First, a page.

How To Buy Your First Watch.
Quality menswear lasts. Well made shoes will last years and are able to be re-soled again and again, getting better as they age. A good suit, particularly a good jacket will, with proper care, last decades. But few items we wear will be such a significant investment and be expected to last as long and carry as much meaning as a watch, particularly your first good watch.
Buying your first good watch requires as much thought about the future as it does the present. The watch will last a lifetime and, in all likelihood, be passed down whichever son you deem least likely to lock you up in an old folks home the minute you finally lose the plot and start accusing the toaster of espionage.
So at the time of purchase it requires a weighing up of not only who you are today, but also who you hope to become in the future. There are watches for every personality type and lifestyle and it will come down to identifying which single watch you best identify with and will meet your needs for the future.
Buy something you love the look of. Not like. Love. It’s going to be continually in your field of vision every day for decades and if you don’t love what you see every time it catches your eye, you’ve bought the wrong watch. The first time I saw my first watch (Jaeger LeCoultre Reverso), I knew it was the watch I wanted to own someday (I had the same experience with the first Breguet I saw when I was 15, but at a couple of hundred thousand dollars it’s going to have to wait for a little longer). And every time I put it on or see it, it makes me happy. It’s design is timeless (passing my “will this still look stylish in 50 years?” test, which I apply to everything) and it’s history (first produced in 1931) makes it among the worlds most iconic watches and has transcended generations.
Additionally, the Reverso mechanism (allowing the watches face to flip over, protecting the dial, which was originally designed for Polo players) will allow me to have our children’s names and birth-dates engraved on the back, whenever they come along.
Finally, if you’re faced with a decision between two watches which you like, choose the subtler one. It may seem like a concession, but it’s always better to err on the side of subtlety than to buy something which might be too loud and regret it later on.
Don’t Buy The Watch You Think You’re supposed To:
I guarantee that a sizable percentage of Rolex’s annual sales are from men who don’t know any better and think that buying a Rolex is what you’re supposed to do when you have money, so other people know it. Once upon a time a Rolex really stood for something and they had a well deserved position, earned from years of quality production, but they’ve been a cliche for a long time now and most of their budget and corporate energy goes into sponsoring celebrities and branding, not the product. If you love their design then you should absolutely buy one, it will be the right decision, but don’t buy one (or any other watch) because you want to impress people.
Thinking about how and when you’re going to wear the watch will tell you what to buy. As it’s your first watch, it should be able to cross over through a couple of different situations. It should be able to manage both formal and less formal scenarios (i.e. at work, if you’re in a suit and after work or on weekends, in jeans) A watch with a band which can be easily changed helps as you can wear a black band for work and a brown band away from the office. I have both black and brown alligator straps for my Reverso, but as I rarely wear black shoes anymore (work is less formal for me, than most) the brown band never comes off except for the occasional formal event at night, where black shoes are the only appropriate option. Just as well, as the band is a pain to swap over.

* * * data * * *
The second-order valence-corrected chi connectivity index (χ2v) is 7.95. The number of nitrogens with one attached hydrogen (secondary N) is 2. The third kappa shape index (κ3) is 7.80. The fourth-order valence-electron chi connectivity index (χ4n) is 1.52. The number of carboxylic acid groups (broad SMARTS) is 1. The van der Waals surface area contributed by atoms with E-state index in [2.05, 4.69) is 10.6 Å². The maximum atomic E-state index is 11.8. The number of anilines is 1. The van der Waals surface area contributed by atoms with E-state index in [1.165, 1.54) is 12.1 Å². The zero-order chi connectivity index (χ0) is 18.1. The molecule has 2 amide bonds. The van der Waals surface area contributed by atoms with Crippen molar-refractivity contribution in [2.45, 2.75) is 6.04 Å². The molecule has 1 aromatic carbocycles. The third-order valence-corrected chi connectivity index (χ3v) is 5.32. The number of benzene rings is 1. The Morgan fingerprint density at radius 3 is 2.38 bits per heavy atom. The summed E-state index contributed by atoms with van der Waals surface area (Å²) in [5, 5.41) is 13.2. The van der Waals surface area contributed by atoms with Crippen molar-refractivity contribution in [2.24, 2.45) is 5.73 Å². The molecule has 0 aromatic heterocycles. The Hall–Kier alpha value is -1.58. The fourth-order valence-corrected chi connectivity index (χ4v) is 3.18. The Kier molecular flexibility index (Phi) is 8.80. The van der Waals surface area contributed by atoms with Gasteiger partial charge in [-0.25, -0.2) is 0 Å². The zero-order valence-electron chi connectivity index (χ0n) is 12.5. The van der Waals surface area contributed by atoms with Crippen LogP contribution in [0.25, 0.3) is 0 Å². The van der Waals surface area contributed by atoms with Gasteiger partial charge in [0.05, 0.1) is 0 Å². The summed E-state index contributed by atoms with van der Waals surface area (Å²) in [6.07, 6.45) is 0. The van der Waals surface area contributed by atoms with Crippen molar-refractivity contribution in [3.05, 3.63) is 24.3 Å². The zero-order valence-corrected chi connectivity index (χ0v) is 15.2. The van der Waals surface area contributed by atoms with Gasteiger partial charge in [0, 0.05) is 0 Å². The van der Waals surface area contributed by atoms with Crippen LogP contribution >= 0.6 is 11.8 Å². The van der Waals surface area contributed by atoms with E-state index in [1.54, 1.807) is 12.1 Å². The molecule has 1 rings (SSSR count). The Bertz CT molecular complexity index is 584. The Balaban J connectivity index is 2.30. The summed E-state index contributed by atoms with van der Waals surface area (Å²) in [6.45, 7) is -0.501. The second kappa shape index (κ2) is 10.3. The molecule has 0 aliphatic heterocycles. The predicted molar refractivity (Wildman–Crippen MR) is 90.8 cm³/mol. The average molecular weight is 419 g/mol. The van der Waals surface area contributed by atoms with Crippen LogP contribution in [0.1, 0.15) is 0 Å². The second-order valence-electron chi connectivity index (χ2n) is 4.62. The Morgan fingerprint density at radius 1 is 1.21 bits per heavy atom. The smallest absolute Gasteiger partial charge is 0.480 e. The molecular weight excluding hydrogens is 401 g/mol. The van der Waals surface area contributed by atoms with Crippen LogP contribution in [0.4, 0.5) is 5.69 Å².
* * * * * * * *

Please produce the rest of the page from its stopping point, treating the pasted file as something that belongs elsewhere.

Really think about which colour best suits you. Not in relation to the strap as this can be easily and inexpensively changed, but in relation to the case. Typically, you’ll have a choice of either silver or gold. You skin tone is relevant here (darker skin tends to better suit gold) but personal preference is most important. I only ever wear silver and always have, so silver was a given for me.
It’s easy to get caught up in gimmicky or pointless features, as watches have become so complex. Jaquet Droz’ “Charming Bird” spins around inside the watch face and whistles for you, which is a feat of engineering, but not necessarily essential if all you want is to tell the time.
For me, an automatic watch is a given (a somewhat misleading title, as automatic watches have no battery and require winding). There’s something very satisfying about winding your watch each morning as you put it on. A watch with a greater power reserve is helpful as you may only need to wind it once a week (my Reverso requires winding every day) but this is helpful, rather than essential.
My only regret about my Reverso is that I didn’t get the version with the date (see next sub-heading), as I constantly have to check my phone if I forget the date, which happens a lot.
Other features like moonphase, dual time zone etc aren’t essential, unless you travel a lot or work with others somewhere else on the planet and need to know what time it is for them.
Buy the absolute best you can afford. It comes back to the point about time of ownership. In 20 years you’ll have completely forgotten about the cost, but you’ll still have the watch. Speaking from personal experience, in hindsight, I wished I’d spent an extra couple of thousand dollars for a Reverso with some additional features which I really like (moon phase and date) and if you’re spending $12,000 on a watch, you may as well spend $14,000, as any concept of a rational purchase decision went out the window about $11,500 ago.